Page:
With all the current hubbub about Erykah Badu’s naked “Window Seat” video, Lady Gaga and Beyonce’s murderous “Telephone’ video, and Justin Bieber holding hands with a young lady in his “Never Let You Go” video, it’s easy to forget that the music video is a long way from the pop culture roost it once ruled.

    But maybe that’s changing. Right now, musicians are treating videos like it’s 1999. Gaga, after all, just became the first artist ever to have her videos streamed more than a billion times – and that was even before “Telephone” hit it stride.

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    Badu says her video, where she strips naked at the site where President John F. Kennedy is assassinated and is then shot herself, is meant to challenge the idea of “groupthink.” “[My] character assassination due to mob mentality/groupthink is the theme of the ‘Window Seat’ video,” she explains on her Twitter. “The message is encoded.”

    Though Badu’s message is clearly debatable, the fact that she chose the music video as her medium isn’t. The same goes for Gaga’s video, which has kept the blogosphere buzzing for weeks and even inspired scene-by-scene breakdowns of its pop culture references and even the designers of all of her costumes. It has even revived debate about MTV, which actually does still air videos, and its decision to censor references to Gaga sponsor Virgin Mobile cell phones while the scenes where Gaga and Beyonce poison dozens in a diner airs as originally released.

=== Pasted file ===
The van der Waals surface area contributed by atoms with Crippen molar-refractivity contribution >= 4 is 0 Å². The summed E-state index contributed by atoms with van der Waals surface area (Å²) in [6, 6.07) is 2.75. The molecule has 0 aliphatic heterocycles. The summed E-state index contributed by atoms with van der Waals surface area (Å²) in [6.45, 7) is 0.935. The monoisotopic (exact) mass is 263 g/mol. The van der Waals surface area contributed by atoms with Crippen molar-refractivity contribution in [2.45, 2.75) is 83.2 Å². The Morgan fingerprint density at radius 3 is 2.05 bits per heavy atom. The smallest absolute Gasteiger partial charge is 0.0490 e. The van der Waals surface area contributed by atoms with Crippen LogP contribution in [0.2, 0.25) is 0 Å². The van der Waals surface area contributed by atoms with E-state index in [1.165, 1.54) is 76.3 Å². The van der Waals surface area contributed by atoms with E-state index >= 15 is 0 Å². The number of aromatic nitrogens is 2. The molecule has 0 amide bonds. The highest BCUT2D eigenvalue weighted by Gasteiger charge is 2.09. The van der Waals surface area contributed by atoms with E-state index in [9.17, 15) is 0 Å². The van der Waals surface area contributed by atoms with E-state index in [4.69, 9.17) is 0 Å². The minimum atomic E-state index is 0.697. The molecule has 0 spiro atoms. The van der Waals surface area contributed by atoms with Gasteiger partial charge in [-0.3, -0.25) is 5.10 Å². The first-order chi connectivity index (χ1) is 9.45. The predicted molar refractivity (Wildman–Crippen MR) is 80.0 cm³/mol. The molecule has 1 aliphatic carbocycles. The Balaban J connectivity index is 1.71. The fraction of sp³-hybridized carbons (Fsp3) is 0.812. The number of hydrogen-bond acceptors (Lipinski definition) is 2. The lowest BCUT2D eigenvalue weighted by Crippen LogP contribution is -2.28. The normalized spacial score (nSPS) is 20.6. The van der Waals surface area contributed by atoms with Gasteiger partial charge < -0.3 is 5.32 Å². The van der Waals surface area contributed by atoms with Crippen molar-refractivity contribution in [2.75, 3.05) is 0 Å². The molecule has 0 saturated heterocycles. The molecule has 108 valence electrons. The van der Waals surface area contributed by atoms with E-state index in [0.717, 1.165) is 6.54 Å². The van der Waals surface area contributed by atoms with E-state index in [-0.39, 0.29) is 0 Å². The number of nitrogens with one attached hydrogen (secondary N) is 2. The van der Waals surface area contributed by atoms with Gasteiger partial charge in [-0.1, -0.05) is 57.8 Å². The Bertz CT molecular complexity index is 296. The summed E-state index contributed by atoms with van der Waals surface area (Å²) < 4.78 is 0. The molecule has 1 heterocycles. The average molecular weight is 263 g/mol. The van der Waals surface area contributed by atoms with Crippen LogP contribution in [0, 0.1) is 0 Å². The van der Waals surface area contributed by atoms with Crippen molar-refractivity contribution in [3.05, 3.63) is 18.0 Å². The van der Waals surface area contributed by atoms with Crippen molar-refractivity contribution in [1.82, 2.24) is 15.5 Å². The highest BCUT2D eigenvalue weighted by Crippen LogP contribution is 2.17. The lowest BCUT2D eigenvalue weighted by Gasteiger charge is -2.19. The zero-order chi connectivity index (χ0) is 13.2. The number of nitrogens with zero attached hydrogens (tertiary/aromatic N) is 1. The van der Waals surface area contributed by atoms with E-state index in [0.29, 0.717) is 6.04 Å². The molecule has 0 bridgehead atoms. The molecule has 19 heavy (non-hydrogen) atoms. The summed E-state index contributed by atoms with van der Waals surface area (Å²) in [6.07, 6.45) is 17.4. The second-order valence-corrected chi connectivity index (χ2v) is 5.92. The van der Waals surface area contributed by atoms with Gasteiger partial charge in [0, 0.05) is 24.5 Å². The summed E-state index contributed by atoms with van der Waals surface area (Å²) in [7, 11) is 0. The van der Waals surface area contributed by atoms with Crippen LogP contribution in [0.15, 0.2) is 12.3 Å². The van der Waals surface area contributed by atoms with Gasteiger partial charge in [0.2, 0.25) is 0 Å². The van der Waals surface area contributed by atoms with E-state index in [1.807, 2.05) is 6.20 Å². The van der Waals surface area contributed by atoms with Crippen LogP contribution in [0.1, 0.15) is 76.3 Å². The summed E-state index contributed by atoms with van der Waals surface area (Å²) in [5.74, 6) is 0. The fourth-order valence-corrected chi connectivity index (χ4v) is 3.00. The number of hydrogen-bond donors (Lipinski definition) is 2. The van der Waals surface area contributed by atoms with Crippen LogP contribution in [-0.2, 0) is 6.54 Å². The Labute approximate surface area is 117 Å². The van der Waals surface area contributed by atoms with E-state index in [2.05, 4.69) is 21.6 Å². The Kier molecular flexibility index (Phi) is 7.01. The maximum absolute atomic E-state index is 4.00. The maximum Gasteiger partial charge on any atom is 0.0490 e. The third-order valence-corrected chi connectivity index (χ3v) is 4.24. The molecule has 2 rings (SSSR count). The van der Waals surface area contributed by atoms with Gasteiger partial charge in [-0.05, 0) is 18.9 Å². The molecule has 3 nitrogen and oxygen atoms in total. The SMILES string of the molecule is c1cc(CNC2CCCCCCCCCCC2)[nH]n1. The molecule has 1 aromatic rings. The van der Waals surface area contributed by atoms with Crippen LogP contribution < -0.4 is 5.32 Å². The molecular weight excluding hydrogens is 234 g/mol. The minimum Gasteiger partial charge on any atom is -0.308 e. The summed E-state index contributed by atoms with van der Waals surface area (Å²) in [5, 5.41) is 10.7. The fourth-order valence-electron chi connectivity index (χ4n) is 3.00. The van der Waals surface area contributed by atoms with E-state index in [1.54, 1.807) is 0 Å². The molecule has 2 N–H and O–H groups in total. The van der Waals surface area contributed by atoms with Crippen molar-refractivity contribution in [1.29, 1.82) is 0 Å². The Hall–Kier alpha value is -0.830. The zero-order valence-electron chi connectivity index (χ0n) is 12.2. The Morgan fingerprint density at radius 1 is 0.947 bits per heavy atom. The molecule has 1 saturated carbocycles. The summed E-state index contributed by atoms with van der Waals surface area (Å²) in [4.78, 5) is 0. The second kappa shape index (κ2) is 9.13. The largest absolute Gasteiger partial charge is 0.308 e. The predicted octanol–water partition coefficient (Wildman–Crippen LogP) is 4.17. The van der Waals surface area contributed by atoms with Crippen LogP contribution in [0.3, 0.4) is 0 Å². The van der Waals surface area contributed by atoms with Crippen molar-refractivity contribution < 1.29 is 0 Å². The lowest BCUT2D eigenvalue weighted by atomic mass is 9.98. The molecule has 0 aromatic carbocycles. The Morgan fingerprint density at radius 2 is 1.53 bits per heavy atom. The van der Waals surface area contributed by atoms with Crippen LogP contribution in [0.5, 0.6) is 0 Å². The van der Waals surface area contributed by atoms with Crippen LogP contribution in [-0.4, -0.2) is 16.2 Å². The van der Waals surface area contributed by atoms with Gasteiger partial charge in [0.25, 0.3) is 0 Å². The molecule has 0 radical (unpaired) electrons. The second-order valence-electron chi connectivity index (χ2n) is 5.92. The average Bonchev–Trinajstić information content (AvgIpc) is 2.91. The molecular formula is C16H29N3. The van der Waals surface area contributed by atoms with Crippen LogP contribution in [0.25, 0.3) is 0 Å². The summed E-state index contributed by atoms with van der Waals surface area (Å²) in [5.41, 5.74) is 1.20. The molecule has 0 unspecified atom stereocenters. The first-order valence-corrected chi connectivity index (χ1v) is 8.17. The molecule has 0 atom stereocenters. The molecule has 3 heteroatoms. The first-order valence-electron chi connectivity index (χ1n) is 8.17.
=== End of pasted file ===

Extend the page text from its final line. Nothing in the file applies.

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    “I’m always trying to convolute everyone's idea of what a pop music video should be,” Gaga told E! News. Maybe her latest trick is getting everyone to talk about it again as an art form.

PHOTO: Erykah Badu at the New Orleans Jazz and Heritage Festival by Associated Press.